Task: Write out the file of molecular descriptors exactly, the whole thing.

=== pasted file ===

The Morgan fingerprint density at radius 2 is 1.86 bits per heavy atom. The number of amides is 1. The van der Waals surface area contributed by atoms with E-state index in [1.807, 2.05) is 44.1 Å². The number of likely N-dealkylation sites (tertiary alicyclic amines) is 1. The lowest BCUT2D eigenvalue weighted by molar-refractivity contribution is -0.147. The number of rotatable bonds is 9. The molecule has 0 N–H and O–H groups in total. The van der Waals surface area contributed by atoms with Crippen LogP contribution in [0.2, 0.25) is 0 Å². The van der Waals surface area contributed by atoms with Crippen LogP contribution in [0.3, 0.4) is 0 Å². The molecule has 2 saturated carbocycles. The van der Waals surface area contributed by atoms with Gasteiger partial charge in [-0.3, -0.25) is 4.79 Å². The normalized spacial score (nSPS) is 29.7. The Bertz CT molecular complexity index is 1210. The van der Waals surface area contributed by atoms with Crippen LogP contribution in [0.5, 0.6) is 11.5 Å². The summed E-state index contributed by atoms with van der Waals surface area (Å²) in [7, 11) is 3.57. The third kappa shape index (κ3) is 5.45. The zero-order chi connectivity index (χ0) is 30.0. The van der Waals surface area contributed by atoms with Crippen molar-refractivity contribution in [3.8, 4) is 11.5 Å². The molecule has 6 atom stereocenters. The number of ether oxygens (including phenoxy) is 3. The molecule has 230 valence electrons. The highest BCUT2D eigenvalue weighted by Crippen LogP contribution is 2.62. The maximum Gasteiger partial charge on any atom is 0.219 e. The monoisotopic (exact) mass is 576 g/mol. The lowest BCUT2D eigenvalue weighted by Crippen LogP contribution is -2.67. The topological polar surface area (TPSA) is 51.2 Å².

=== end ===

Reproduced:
The Morgan fingerprint density at radius 2 is 1.86 bits per heavy atom. The number of amides is 1. The van der Waals surface area contributed by atoms with E-state index in [1.807, 2.05) is 44.1 Å². The number of likely N-dealkylation sites (tertiary alicyclic amines) is 1. The lowest BCUT2D eigenvalue weighted by molar-refractivity contribution is -0.147. The number of rotatable bonds is 9. The molecule has 0 N–H and O–H groups in total. The van der Waals surface area contributed by atoms with Crippen LogP contribution in [0.2, 0.25) is 0 Å². The van der Waals surface area contributed by atoms with Crippen LogP contribution in [0.3, 0.4) is 0 Å². The molecule has 2 saturated carbocycles. The van der Waals surface area contributed by atoms with Gasteiger partial charge in [-0.3, -0.25) is 4.79 Å². The normalized spacial score (nSPS) is 29.7. The Bertz CT molecular complexity index is 1210. The van der Waals surface area contributed by atoms with Crippen LogP contribution in [0.5, 0.6) is 11.5 Å². The summed E-state index contributed by atoms with van der Waals surface area (Å²) in [7, 11) is 3.57. The third kappa shape index (κ3) is 5.45. The zero-order chi connectivity index (χ0) is 30.0. The van der Waals surface area contributed by atoms with Crippen molar-refractivity contribution in [3.8, 4) is 11.5 Å². The molecule has 6 atom stereocenters. The number of ether oxygens (including phenoxy) is 3. The molecule has 230 valence electrons. The highest BCUT2D eigenvalue weighted by Crippen LogP contribution is 2.62. The maximum Gasteiger partial charge on any atom is 0.219 e. The monoisotopic (exact) mass is 576 g/mol. The lowest BCUT2D eigenvalue weighted by Crippen LogP contribution is -2.67. The topological polar surface area (TPSA) is 51.2 Å².